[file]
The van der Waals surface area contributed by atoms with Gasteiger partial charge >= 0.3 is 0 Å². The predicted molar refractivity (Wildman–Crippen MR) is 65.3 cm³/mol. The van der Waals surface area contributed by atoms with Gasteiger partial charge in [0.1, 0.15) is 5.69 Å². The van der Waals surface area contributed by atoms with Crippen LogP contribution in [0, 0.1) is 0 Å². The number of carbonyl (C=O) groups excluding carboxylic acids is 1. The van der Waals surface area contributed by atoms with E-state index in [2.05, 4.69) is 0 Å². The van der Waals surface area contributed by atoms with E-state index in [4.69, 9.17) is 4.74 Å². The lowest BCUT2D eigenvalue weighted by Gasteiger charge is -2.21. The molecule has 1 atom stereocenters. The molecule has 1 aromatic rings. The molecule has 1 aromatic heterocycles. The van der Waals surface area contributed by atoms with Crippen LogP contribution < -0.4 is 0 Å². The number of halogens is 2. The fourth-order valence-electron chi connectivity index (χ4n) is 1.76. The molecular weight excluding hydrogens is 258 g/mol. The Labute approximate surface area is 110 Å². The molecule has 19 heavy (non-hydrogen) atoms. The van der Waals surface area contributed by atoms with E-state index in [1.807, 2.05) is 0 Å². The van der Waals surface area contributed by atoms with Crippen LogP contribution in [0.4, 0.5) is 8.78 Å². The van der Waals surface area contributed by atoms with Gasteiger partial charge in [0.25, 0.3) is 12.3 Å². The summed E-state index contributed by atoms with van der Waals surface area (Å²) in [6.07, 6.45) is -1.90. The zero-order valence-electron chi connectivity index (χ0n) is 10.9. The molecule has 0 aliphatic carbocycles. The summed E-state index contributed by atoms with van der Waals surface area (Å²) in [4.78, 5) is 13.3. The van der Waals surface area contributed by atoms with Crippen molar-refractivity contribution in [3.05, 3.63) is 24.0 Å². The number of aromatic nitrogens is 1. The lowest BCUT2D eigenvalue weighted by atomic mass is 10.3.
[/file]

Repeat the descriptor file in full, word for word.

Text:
The van der Waals surface area contributed by atoms with Gasteiger partial charge >= 0.3 is 0 Å². The predicted molar refractivity (Wildman–Crippen MR) is 65.3 cm³/mol. The van der Waals surface area contributed by atoms with Gasteiger partial charge in [0.1, 0.15) is 5.69 Å². The van der Waals surface area contributed by atoms with Crippen LogP contribution in [0, 0.1) is 0 Å². The number of carbonyl (C=O) groups excluding carboxylic acids is 1. The van der Waals surface area contributed by atoms with E-state index in [2.05, 4.69) is 0 Å². The van der Waals surface area contributed by atoms with E-state index in [4.69, 9.17) is 4.74 Å². The lowest BCUT2D eigenvalue weighted by Gasteiger charge is -2.21. The molecule has 1 atom stereocenters. The molecule has 1 aromatic rings. The molecule has 1 aromatic heterocycles. The van der Waals surface area contributed by atoms with Crippen LogP contribution < -0.4 is 0 Å². The number of halogens is 2. The fourth-order valence-electron chi connectivity index (χ4n) is 1.76. The molecular weight excluding hydrogens is 258 g/mol. The Labute approximate surface area is 110 Å². The molecule has 19 heavy (non-hydrogen) atoms. The van der Waals surface area contributed by atoms with E-state index in [1.807, 2.05) is 0 Å². The van der Waals surface area contributed by atoms with Crippen LogP contribution in [0.4, 0.5) is 8.78 Å². The van der Waals surface area contributed by atoms with Gasteiger partial charge in [0.25, 0.3) is 12.3 Å². The summed E-state index contributed by atoms with van der Waals surface area (Å²) in [6.07, 6.45) is -1.90. The zero-order valence-electron chi connectivity index (χ0n) is 10.9. The molecule has 0 aliphatic carbocycles. The summed E-state index contributed by atoms with van der Waals surface area (Å²) in [4.78, 5) is 13.3. The van der Waals surface area contributed by atoms with Crippen molar-refractivity contribution in [3.05, 3.63) is 24.0 Å². The number of aromatic nitrogens is 1. The lowest BCUT2D eigenvalue weighted by atomic mass is 10.3.